It is a rare occasion indeed when NEWS.COM readers agree on any issue. And it is even rarer when that issue involves Apple Computer. But on this occasion, agree they did.
Seventy-one percent percent of readers do not believe that the purchase of clone maker Power Computing will solve Apple's problems, according to the latest NEWS.COM Poll. They expressed their opinions when asked the question: "Is the purchase of Power Computing the key to Apple's success?"
That is not to say that all agreed to exactly why the deal was a bad one.
Some complained that, in one fell swoop, Apple effectively destroyed consumer confidence in the company's long-term prospects by buying out a major producer of Macintosh clones. Others pointed to an egocentric leader--namely Steve Jobs--making unwise decisions.
"It is ironic that Steve Jobs chose to spend about the amount of money given him by Bill Gates to eliminate a competitor, thereby seriously weakening the Macintosh platform's chances of remaining afloat as a viable alternative to Windows," reader Pierre Billon wrote.
That was not the only shot Jobs absorbed from poll respondents. "Apparently the return of Mr. Jobs to the company has revived the inward-looking, iconoclastic, legends-in-our-own-minds corporate philosophy that ensured Apple's failure to ever become ubiquitous in the computing world," Michael Ferry wrote.
As for the 29 percent who believe that this deal is a step in the right direction, the majority pointed to Power Computing's failure to expand the Mac OS market.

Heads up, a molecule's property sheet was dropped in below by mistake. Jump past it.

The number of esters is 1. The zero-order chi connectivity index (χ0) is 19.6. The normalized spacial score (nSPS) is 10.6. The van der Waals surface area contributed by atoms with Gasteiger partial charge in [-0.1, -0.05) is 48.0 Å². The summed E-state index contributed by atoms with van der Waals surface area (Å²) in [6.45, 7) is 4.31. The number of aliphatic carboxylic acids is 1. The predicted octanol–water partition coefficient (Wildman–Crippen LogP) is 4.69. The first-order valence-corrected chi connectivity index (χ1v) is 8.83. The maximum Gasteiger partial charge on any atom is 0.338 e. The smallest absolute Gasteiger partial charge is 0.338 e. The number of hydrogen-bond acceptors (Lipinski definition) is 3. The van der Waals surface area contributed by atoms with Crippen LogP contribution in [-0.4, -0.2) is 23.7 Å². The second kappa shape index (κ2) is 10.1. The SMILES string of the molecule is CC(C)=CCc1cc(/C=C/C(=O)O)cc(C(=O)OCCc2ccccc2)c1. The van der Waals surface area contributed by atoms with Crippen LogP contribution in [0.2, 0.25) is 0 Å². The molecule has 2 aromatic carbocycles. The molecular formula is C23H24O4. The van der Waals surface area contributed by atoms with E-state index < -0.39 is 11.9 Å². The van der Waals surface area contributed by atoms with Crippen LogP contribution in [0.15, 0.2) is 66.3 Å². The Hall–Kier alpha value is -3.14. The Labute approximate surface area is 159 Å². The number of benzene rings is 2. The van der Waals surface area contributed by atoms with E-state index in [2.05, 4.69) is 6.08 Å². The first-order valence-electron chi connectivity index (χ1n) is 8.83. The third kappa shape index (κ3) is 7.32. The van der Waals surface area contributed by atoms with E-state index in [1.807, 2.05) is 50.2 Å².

"The clones so far have been a bad deal for Apple and the Mac OS. Yes, clone customers have been getting great deals, but they got them at the expense of Apple customers," according to Gerald Ostheimer.
And then there were those who were torn in both directions. "A proprietary system where both OS and software are available from only a single source can't survive, " Tony Johnston wrote.
However, he added: "If, on the other hand, Apple spins off the Power assets as a hardware-only subsidiary, continues to license and compete on a level playing field, and follows through with its plans for Rhapsody, allowing immediate and full licensing deals a la MS and Windows, I will eat my words and continue to buy Apple products."
Noncommital responses are understandable: When it comes to the future of Apple, it does seem wise to hedge one's bets.
Readers explain their votes on the following page.
Following is a sample of reader responses to the NEWS.COM Poll.
Power Computing didn't do their share to expand the Mac market
I don't think that the Mac cloners held up their end of the bargain, and that is to grow the Mac OS market share. Why were they not advertising their Mac OS clones in the Wintel marketplace? It seems to me that they went exclusively after the existing Apple market base where they knew the customers were. Apple made the only business decision it could at this time.
The original purpose for the clone business was to increase the market
share of the Macintosh platform. Not only have they not done that (the